I Was The State, Does That Help Me Defend You?

Most readers are aware that I had an earlier career as a prosecutor. My first blog, I Was The State, was named after this experience. To summarize- I spent two years prosecuting misdemeanor cases in two Texas counties (Bowie and Kaufman).

Did prosecuting cases make me a better defense lawyer?
I used to believe that my time spent as an ADA was valuable for my defense clients. Defending People’s (by Houston Criminal Defense Lawyer Mark Bennett) frequent criticism of ex-prosecutor advertising and experience led me to question my assumption. Mark has several good posts on the subject.
Here is a Bennett quote on former ADAs-

The idea that criminal defense trial experience and prosecution trial experience are somehow interchangeable is ludicrous. They require entirely different skill sets, states of mind, and philosophies. Saying that prosecuting people makes a lawyer better at defending people is like saying that pitching makes a player better at batting.

The longer I defend cases the more I realize that the two skill sets (prosecuting and defending criminal cases) are mutually exclusive. Prosecution can make one a better criminal attorney in general. Creating a better defense lawyer requires defense experience, inter alia.

Does my prosecution experience help my current clients? Yes, but not as much as more defense work would have. Being a prosecutor exposed me to the full time practice of criminal law early in my career. I wasn’t in a position to hang my shingle right after law school.

Prosecution allowed me to work a large number of criminal cases and learn the rhythms and procedures of criminal court. To continue the baseball analogy; I was watching a lot of baseball, taking a lot of batting practice. It was misdemeanor prosecution, low risk (for me) and high volume.

Defending People

What did I have to unlearn? What skills do not translate well from prosecution to defense work?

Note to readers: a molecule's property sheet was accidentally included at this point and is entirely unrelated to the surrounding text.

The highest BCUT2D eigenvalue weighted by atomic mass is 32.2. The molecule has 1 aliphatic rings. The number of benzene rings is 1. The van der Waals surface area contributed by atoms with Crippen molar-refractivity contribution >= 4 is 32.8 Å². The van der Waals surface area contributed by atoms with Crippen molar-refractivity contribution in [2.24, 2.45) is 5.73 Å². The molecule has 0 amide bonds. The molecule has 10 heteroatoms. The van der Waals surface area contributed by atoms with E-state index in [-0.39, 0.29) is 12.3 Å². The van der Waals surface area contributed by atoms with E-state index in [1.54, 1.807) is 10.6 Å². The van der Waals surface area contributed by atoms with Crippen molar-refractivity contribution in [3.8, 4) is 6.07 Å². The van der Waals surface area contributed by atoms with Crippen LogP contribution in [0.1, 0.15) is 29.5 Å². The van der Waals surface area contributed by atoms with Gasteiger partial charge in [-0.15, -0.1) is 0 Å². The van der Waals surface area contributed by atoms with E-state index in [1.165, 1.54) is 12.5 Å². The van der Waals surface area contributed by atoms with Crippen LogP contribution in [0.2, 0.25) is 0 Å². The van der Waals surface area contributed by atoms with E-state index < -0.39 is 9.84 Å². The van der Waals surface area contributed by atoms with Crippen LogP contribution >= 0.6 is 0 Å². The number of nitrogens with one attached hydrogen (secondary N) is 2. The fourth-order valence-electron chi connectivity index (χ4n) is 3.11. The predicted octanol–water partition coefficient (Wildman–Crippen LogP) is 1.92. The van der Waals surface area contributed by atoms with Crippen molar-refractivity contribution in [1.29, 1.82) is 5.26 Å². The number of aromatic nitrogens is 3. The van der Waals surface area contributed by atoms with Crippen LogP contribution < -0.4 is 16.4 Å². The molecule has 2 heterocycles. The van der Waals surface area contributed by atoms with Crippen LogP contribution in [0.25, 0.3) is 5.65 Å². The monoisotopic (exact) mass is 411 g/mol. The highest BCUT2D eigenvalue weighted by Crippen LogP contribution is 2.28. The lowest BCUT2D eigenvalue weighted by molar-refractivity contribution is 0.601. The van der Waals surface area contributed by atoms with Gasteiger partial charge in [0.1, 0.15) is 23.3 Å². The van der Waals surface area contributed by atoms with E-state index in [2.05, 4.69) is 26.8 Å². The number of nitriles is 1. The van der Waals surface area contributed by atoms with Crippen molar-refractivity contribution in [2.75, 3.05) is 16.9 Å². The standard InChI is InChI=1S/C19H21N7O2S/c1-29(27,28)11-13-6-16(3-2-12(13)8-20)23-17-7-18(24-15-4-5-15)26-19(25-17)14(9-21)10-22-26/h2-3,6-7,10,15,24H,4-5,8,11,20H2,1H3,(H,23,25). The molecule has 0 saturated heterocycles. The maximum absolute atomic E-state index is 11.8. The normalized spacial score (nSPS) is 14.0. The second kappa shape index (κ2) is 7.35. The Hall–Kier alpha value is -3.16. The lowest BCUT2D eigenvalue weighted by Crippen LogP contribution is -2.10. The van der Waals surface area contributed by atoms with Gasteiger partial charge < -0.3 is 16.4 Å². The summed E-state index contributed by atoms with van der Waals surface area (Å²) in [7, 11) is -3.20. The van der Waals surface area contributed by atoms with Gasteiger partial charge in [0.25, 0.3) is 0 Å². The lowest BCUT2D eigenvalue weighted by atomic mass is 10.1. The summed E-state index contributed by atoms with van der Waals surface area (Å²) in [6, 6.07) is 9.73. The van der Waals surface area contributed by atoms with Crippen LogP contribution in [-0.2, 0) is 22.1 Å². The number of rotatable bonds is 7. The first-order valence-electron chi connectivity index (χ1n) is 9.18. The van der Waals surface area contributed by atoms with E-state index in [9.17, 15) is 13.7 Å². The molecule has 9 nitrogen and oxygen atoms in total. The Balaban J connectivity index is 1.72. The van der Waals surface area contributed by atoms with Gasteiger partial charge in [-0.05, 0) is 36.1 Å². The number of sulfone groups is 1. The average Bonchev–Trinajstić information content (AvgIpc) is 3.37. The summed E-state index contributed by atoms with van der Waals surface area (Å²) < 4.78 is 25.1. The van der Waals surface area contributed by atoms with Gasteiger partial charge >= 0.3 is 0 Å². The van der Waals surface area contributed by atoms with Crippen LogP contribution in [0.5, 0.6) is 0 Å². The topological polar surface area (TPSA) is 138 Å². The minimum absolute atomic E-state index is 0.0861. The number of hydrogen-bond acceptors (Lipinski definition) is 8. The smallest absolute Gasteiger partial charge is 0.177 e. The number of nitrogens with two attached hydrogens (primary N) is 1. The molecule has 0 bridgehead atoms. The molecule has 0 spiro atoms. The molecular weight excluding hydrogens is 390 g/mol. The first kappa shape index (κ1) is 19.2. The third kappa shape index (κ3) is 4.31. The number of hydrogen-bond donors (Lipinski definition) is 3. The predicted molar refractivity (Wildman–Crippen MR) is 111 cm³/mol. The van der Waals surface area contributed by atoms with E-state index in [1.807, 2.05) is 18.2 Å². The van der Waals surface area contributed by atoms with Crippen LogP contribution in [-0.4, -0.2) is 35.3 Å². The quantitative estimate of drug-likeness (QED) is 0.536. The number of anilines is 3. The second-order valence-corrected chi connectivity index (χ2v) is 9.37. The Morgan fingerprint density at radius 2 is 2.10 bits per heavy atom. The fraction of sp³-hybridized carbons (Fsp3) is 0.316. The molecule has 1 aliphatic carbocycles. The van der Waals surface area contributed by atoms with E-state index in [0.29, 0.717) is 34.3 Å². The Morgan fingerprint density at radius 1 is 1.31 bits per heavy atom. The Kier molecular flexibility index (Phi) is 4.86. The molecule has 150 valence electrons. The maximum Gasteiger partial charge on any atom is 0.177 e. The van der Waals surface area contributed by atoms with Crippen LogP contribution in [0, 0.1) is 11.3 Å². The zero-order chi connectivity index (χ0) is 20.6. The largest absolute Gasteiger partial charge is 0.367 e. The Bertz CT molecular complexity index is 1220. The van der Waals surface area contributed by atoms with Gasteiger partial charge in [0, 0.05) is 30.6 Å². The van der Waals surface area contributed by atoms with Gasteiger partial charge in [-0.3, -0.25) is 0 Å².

First, case management. A misdemeanor prosecutor is running a triage unit. Lots of cases have to moved…. NOW. My first DA compared the misdemeanor docket to moving a herd of animals. Some will be eaten by lions, die of old age, etc. The important thing is to keep moving the herd forward.

That’s how I viewed my bucket of misdemeanors. DWI and marijuana possession cases/convictions didn’t excite me. I didn’t have delusions that I was saving the world with each judgment of guilt.

That same herd attitude would make me a horrible defense lawyer. The case management I learned as a DA describes the worst of high volume criminal defense practice. If you are a criminal defense lawyer and charge a low enough fee, you can get a lot of cases.

I was looking at the Greensheet the other day and there was an ad for $200 misdemeanor plea bargains. I can’t imagine what kind of defense that will buy. I don’t want to find out.

Finally, I do get excited about defending DWI and marijuana cases. I enjoy a dismissal or not guilty verdict. Not just because they benefit my client. I believe the laws are wrong.

Working up a case-

As a prosecutor I could work up a case incrementally. I could review a police report and video and make a decision to file a case or not in a few minutes. If problems arose I could always dismiss it later. If it got set for trial only then did I really have to really work over the evidence and witnesses.

As a defense lawyer I have the opposite approach. I need to approach each case like it is going to trial. If I don’t, my client won’t get the best results. I have to call the witnesses, I have to consult with experts, I have to watch the video evidence, review the police reports, and then decide how to proceed.

Trial etc-
When I was a DA I had professional state witnesses (cops, intox experts) and my own team of investigators. There was also the feeling that the appellate courts worked to benefit the State and uphold convictions. Defense experts and theories were largely mocked and dismissed at my training seminars.

Only as a defense attorney did I learn why and how field sobriety testing is flawed, what the limitations of intoxilyzer machines were etc.

The motivation behind prosecution and defense work are different. As a prosecutor you want to believe you are making the community safer. Out of this hope was borne the classic State’s closing argument- the plea for law enforcement. It’s an easy story to sell jurors. Just convict this defendant and we are all safer.

As a defense attorney freedom, liberty, redemption, and forgiveness are my motivation. I can be honest about my feelings on the drug war and DWI zealotry (at least on this blog, not during closing argument). I can not only have libertarians ideals I work to save the remnants of the freedoms our country was founded on.

Final Thoughts-

I do not believe that someone who has been prosecuting serious felony cases for years can not defend a case. The possibility is there. A lifelong ADA would have a better chance than a PI/Bankruptcy lawyer.